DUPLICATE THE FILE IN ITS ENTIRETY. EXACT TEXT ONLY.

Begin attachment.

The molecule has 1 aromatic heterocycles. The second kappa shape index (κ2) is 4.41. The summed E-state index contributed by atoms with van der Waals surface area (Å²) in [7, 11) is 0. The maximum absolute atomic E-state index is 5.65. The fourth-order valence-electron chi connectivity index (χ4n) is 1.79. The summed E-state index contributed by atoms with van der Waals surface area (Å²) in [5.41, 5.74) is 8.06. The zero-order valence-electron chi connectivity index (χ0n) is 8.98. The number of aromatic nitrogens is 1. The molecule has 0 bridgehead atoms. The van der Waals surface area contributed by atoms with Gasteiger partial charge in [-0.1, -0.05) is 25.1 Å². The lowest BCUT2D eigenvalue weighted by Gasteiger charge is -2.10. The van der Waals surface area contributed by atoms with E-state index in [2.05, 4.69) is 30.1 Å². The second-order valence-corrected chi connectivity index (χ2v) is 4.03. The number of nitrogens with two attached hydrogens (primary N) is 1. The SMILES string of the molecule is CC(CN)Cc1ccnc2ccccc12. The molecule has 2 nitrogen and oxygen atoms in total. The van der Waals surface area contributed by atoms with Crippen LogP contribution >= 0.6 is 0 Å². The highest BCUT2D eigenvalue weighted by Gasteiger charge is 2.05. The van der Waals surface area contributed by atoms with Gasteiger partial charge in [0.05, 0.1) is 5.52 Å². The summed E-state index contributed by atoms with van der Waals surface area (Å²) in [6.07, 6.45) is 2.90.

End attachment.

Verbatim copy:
The molecule has 1 aromatic heterocycles. The second kappa shape index (κ2) is 4.41. The summed E-state index contributed by atoms with van der Waals surface area (Å²) in [7, 11) is 0. The maximum absolute atomic E-state index is 5.65. The fourth-order valence-electron chi connectivity index (χ4n) is 1.79. The summed E-state index contributed by atoms with van der Waals surface area (Å²) in [5.41, 5.74) is 8.06. The zero-order valence-electron chi connectivity index (χ0n) is 8.98. The number of aromatic nitrogens is 1. The molecule has 0 bridgehead atoms. The van der Waals surface area contributed by atoms with Gasteiger partial charge in [-0.1, -0.05) is 25.1 Å². The lowest BCUT2D eigenvalue weighted by Gasteiger charge is -2.10. The van der Waals surface area contributed by atoms with E-state index in [2.05, 4.69) is 30.1 Å². The second-order valence-corrected chi connectivity index (χ2v) is 4.03. The number of nitrogens with two attached hydrogens (primary N) is 1. The SMILES string of the molecule is CC(CN)Cc1ccnc2ccccc12. The molecule has 2 nitrogen and oxygen atoms in total. The van der Waals surface area contributed by atoms with Crippen LogP contribution >= 0.6 is 0 Å². The highest BCUT2D eigenvalue weighted by Gasteiger charge is 2.05. The van der Waals surface area contributed by atoms with Gasteiger partial charge in [0.05, 0.1) is 5.52 Å². The summed E-state index contributed by atoms with van der Waals surface area (Å²) in [6.07, 6.45) is 2.90.